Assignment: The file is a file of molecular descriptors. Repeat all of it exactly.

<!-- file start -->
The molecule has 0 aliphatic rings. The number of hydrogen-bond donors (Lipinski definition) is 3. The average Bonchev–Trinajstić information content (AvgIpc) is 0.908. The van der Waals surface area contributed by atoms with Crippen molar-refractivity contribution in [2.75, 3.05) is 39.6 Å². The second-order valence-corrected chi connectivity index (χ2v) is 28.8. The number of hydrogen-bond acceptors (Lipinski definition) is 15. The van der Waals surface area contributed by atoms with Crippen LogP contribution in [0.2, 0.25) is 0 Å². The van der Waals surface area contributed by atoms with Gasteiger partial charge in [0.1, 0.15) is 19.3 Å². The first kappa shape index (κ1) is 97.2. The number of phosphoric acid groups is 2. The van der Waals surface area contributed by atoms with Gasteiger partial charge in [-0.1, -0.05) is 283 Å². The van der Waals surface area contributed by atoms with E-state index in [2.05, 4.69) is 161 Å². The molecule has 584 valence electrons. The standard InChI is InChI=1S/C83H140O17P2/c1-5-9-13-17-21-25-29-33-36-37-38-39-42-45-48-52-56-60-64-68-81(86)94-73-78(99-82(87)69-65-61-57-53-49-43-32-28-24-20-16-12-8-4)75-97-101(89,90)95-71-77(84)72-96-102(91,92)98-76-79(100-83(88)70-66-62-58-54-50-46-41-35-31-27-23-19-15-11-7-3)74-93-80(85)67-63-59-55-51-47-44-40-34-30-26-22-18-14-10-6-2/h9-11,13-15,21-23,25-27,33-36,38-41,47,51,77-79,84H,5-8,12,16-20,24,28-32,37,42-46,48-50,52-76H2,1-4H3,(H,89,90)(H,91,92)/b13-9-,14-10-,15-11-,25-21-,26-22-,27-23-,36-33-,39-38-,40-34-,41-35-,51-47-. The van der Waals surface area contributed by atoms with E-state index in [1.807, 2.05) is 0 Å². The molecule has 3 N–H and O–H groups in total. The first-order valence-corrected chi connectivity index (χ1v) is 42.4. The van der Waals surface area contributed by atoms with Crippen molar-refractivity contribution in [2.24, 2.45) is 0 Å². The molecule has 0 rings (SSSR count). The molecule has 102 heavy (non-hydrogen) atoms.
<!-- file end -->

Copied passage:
The molecule has 0 aliphatic rings. The number of hydrogen-bond donors (Lipinski definition) is 3. The average Bonchev–Trinajstić information content (AvgIpc) is 0.908. The van der Waals surface area contributed by atoms with Crippen molar-refractivity contribution in [2.75, 3.05) is 39.6 Å². The second-order valence-corrected chi connectivity index (χ2v) is 28.8. The number of hydrogen-bond acceptors (Lipinski definition) is 15. The van der Waals surface area contributed by atoms with Crippen LogP contribution in [0.2, 0.25) is 0 Å². The van der Waals surface area contributed by atoms with Gasteiger partial charge in [0.1, 0.15) is 19.3 Å². The first kappa shape index (κ1) is 97.2. The number of phosphoric acid groups is 2. The van der Waals surface area contributed by atoms with Gasteiger partial charge in [-0.1, -0.05) is 283 Å². The van der Waals surface area contributed by atoms with E-state index in [2.05, 4.69) is 161 Å². The molecule has 584 valence electrons. The standard InChI is InChI=1S/C83H140O17P2/c1-5-9-13-17-21-25-29-33-36-37-38-39-42-45-48-52-56-60-64-68-81(86)94-73-78(99-82(87)69-65-61-57-53-49-43-32-28-24-20-16-12-8-4)75-97-101(89,90)95-71-77(84)72-96-102(91,92)98-76-79(100-83(88)70-66-62-58-54-50-46-41-35-31-27-23-19-15-11-7-3)74-93-80(85)67-63-59-55-51-47-44-40-34-30-26-22-18-14-10-6-2/h9-11,13-15,21-23,25-27,33-36,38-41,47,51,77-79,84H,5-8,12,16-20,24,28-32,37,42-46,48-50,52-76H2,1-4H3,(H,89,90)(H,91,92)/b13-9-,14-10-,15-11-,25-21-,26-22-,27-23-,36-33-,39-38-,40-34-,41-35-,51-47-. The van der Waals surface area contributed by atoms with E-state index in [1.807, 2.05) is 0 Å². The molecule has 3 N–H and O–H groups in total. The first-order valence-corrected chi connectivity index (χ1v) is 42.4. The van der Waals surface area contributed by atoms with Crippen molar-refractivity contribution in [2.24, 2.45) is 0 Å². The molecule has 0 rings (SSSR count). The molecule has 102 heavy (non-hydrogen) atoms.